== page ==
Understanding Flex-Route Transit Adoption from a Stage of Change Perspective

Document Type

Journal Article

Publication Date


Subject Area

place - asia, place - urban, ridership - elasticity, ridership - modelling, planning - methods, planning - surveys, policy - congestion, policy - environment


Flex route transit, transtheoretical model, structural equation modelt, partial proportional odds, determinant


Given the potential benefits of flex-route transit for the environment and traffic congestion, many cities have goals for diffusing flex-route transit. However, previous studies have focused on practical experience, strategic planning, and operational planning of flex-route transit. Few studies have identified the determinants of flex-route transit adoption. This study aims to address the effect of demographic characteristics and psychological factors on flex-route transit adoption by employing a stage of change framework. First, the transtheoretical model is applied to divide respondents into five ordered stages (i.e., Precontemplation, Contemplation, Preparation, Action, and Maintenance). Second, a survey was conducted in Beijing, China, using an online platform to obtain the demographic characteristics and measurement items of the respondents in the five ordered stages. Then, a structural equation model is applied to quantify psychological factors. In addition, the partial proportional odds (PPO) model is employed to estimate the best model and identify the determinants of flex-route transit adoption. Finally, an elasticity analysis is conducted to uncover the effect of determinants on flex-route transit adoption in the five ordered stages. The results suggest that the PPO model has the best fit and validity. The model reveals the significant implications of psychological factors and demographic characteristics for transport policy in various stages. These findings show that, regardless of the initial stage, interventions concentrating on psychological factors and demographic characteristics appear to have the potential to transfer the stage of individuals from one to another. To make policies as effective as possible for promoting flex-route transit adoption, the targeted interventions should be complemented in the specific stage.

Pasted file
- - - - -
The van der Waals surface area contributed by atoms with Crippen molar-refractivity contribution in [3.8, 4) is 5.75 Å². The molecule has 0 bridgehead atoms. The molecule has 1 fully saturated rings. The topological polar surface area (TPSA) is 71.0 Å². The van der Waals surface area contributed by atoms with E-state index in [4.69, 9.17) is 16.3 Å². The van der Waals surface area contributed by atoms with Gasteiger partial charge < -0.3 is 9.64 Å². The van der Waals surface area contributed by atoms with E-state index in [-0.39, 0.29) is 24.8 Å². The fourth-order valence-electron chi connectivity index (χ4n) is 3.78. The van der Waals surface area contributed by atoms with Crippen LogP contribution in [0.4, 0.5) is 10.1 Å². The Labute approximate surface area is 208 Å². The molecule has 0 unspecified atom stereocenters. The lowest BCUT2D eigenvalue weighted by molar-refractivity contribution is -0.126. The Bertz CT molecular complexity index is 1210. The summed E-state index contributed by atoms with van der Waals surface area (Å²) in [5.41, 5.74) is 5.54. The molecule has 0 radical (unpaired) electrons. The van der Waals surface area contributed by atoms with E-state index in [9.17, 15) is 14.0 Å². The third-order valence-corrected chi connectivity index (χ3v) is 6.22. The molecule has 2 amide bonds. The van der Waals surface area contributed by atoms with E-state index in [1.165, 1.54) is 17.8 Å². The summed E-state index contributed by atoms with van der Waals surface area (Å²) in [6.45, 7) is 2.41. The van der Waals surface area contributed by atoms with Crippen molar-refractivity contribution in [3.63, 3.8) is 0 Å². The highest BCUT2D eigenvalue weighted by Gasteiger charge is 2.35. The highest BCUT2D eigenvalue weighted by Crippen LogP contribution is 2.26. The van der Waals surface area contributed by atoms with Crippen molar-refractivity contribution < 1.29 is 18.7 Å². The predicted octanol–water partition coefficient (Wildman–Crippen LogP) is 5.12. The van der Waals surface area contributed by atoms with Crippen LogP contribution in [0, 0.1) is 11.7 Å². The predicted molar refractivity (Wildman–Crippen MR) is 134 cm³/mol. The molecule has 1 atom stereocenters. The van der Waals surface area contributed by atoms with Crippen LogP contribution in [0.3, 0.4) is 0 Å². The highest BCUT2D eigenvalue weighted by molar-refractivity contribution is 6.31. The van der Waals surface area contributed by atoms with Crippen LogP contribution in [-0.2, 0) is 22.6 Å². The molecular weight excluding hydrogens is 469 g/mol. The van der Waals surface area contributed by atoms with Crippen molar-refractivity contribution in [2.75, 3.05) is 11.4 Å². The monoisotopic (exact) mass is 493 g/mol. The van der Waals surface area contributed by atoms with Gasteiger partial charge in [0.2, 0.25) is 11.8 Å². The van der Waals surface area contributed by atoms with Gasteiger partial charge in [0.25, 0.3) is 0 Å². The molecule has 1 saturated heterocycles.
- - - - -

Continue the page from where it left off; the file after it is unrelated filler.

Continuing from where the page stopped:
Permission to publish the abstract has been given by SAGE, copyright remains with them.